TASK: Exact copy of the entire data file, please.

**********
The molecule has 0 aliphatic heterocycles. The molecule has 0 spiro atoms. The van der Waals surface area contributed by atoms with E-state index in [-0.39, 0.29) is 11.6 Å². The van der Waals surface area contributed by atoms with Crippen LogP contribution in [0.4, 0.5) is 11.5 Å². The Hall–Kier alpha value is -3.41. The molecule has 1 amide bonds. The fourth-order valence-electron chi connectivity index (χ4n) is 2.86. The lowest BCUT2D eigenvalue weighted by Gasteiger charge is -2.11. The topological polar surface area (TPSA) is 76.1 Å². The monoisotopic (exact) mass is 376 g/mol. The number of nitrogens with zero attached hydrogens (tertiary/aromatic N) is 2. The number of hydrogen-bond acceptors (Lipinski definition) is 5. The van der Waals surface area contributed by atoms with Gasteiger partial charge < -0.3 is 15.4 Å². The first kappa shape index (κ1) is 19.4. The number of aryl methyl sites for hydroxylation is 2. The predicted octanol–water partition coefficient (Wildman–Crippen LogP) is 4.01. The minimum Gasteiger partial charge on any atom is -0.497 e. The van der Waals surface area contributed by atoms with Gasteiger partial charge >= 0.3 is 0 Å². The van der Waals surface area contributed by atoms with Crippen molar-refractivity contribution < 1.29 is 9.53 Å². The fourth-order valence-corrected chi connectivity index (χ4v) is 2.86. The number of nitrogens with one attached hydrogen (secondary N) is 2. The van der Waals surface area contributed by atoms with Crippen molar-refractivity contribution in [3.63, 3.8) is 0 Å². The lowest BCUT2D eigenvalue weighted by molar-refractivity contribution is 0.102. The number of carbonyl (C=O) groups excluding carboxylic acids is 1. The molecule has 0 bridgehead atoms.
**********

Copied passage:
The molecule has 0 aliphatic heterocycles. The molecule has 0 spiro atoms. The van der Waals surface area contributed by atoms with E-state index in [-0.39, 0.29) is 11.6 Å². The van der Waals surface area contributed by atoms with Crippen LogP contribution in [0.4, 0.5) is 11.5 Å². The Hall–Kier alpha value is -3.41. The molecule has 1 amide bonds. The fourth-order valence-electron chi connectivity index (χ4n) is 2.86. The lowest BCUT2D eigenvalue weighted by Gasteiger charge is -2.11. The topological polar surface area (TPSA) is 76.1 Å². The monoisotopic (exact) mass is 376 g/mol. The number of nitrogens with zero attached hydrogens (tertiary/aromatic N) is 2. The number of hydrogen-bond acceptors (Lipinski definition) is 5. The van der Waals surface area contributed by atoms with Gasteiger partial charge < -0.3 is 15.4 Å². The first kappa shape index (κ1) is 19.4. The number of aryl methyl sites for hydroxylation is 2. The predicted octanol–water partition coefficient (Wildman–Crippen LogP) is 4.01. The minimum Gasteiger partial charge on any atom is -0.497 e. The van der Waals surface area contributed by atoms with Gasteiger partial charge >= 0.3 is 0 Å². The van der Waals surface area contributed by atoms with Crippen molar-refractivity contribution < 1.29 is 9.53 Å². The fourth-order valence-corrected chi connectivity index (χ4v) is 2.86. The number of nitrogens with one attached hydrogen (secondary N) is 2. The van der Waals surface area contributed by atoms with Crippen molar-refractivity contribution in [3.63, 3.8) is 0 Å². The lowest BCUT2D eigenvalue weighted by molar-refractivity contribution is 0.102. The number of carbonyl (C=O) groups excluding carboxylic acids is 1. The molecule has 0 bridgehead atoms.